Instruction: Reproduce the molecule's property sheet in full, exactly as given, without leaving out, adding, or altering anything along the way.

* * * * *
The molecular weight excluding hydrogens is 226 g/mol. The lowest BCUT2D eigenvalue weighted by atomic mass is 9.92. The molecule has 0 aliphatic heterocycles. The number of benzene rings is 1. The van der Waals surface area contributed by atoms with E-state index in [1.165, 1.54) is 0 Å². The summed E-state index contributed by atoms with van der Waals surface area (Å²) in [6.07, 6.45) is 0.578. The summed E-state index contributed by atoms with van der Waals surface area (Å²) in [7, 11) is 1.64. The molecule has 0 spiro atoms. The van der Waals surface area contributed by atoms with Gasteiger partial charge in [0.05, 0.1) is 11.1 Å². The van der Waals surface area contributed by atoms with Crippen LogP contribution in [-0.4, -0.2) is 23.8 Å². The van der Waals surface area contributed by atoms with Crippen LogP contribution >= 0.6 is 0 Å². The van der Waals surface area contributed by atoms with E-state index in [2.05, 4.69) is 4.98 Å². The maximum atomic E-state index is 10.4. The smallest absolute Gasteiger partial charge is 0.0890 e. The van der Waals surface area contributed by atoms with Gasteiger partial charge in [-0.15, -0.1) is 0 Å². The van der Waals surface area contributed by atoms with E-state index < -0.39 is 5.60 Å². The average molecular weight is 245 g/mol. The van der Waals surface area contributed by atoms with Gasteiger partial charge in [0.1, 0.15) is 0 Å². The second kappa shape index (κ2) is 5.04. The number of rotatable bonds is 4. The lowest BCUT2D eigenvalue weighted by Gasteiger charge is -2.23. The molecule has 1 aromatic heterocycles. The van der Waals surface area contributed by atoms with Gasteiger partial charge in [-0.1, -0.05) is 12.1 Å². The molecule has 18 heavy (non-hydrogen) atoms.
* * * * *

The molecular weight excluding hydrogens is 226 g/mol. The lowest BCUT2D eigenvalue weighted by atomic mass is 9.92. The molecule has 0 aliphatic heterocycles. The number of benzene rings is 1. The van der Waals surface area contributed by atoms with E-state index in [1.165, 1.54) is 0 Å². The summed E-state index contributed by atoms with van der Waals surface area (Å²) in [6.07, 6.45) is 0.578. The summed E-state index contributed by atoms with van der Waals surface area (Å²) in [7, 11) is 1.64. The molecule has 0 spiro atoms. The van der Waals surface area contributed by atoms with Gasteiger partial charge in [0.05, 0.1) is 11.1 Å². The van der Waals surface area contributed by atoms with Crippen LogP contribution in [-0.4, -0.2) is 23.8 Å². The van der Waals surface area contributed by atoms with Crippen LogP contribution >= 0.6 is 0 Å². The van der Waals surface area contributed by atoms with E-state index in [2.05, 4.69) is 4.98 Å². The maximum atomic E-state index is 10.4. The smallest absolute Gasteiger partial charge is 0.0890 e. The van der Waals surface area contributed by atoms with Gasteiger partial charge in [-0.15, -0.1) is 0 Å². The van der Waals surface area contributed by atoms with E-state index < -0.39 is 5.60 Å². The average molecular weight is 245 g/mol. The van der Waals surface area contributed by atoms with Gasteiger partial charge in [0.1, 0.15) is 0 Å². The second kappa shape index (κ2) is 5.04. The number of rotatable bonds is 4. The lowest BCUT2D eigenvalue weighted by Gasteiger charge is -2.23. The molecule has 1 aromatic heterocycles. The van der Waals surface area contributed by atoms with Gasteiger partial charge in [-0.1, -0.05) is 12.1 Å². The molecule has 18 heavy (non-hydrogen) atoms.